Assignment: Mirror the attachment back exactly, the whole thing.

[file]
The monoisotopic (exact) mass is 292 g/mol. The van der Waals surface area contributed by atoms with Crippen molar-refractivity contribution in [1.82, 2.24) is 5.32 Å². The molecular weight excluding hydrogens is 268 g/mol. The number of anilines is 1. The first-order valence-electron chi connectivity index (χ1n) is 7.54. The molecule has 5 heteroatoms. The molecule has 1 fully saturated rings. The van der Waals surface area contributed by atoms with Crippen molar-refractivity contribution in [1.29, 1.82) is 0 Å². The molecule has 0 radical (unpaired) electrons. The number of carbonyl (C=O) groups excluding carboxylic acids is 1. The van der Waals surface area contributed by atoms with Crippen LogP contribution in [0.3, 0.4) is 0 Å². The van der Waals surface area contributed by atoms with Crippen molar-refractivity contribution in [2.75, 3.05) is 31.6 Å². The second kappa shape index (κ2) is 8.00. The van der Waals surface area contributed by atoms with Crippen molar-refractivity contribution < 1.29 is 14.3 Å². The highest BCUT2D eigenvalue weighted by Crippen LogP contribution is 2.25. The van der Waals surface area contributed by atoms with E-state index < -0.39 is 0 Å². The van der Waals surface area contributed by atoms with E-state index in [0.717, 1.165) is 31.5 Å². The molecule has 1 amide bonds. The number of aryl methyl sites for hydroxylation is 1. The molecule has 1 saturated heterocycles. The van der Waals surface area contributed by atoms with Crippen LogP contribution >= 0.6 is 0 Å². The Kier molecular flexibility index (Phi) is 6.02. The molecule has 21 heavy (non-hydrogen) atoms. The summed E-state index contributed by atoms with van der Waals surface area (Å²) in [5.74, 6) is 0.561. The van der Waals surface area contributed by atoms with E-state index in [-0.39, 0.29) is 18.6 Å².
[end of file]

The monoisotopic (exact) mass is 292 g/mol. The van der Waals surface area contributed by atoms with Crippen molar-refractivity contribution in [1.82, 2.24) is 5.32 Å². The molecular weight excluding hydrogens is 268 g/mol. The number of anilines is 1. The first-order valence-electron chi connectivity index (χ1n) is 7.54. The molecule has 5 heteroatoms. The molecule has 1 fully saturated rings. The van der Waals surface area contributed by atoms with Crippen molar-refractivity contribution in [1.29, 1.82) is 0 Å². The molecule has 0 radical (unpaired) electrons. The number of carbonyl (C=O) groups excluding carboxylic acids is 1. The van der Waals surface area contributed by atoms with Crippen LogP contribution in [0.3, 0.4) is 0 Å². The van der Waals surface area contributed by atoms with Crippen molar-refractivity contribution in [2.75, 3.05) is 31.6 Å². The second kappa shape index (κ2) is 8.00. The van der Waals surface area contributed by atoms with Crippen molar-refractivity contribution < 1.29 is 14.3 Å². The highest BCUT2D eigenvalue weighted by Crippen LogP contribution is 2.25. The van der Waals surface area contributed by atoms with E-state index < -0.39 is 0 Å². The van der Waals surface area contributed by atoms with E-state index in [0.717, 1.165) is 31.5 Å². The molecule has 1 amide bonds. The number of aryl methyl sites for hydroxylation is 1. The molecule has 1 saturated heterocycles. The van der Waals surface area contributed by atoms with Crippen LogP contribution >= 0.6 is 0 Å². The Kier molecular flexibility index (Phi) is 6.02. The molecule has 21 heavy (non-hydrogen) atoms. The summed E-state index contributed by atoms with van der Waals surface area (Å²) in [5.74, 6) is 0.561. The van der Waals surface area contributed by atoms with E-state index in [-0.39, 0.29) is 18.6 Å².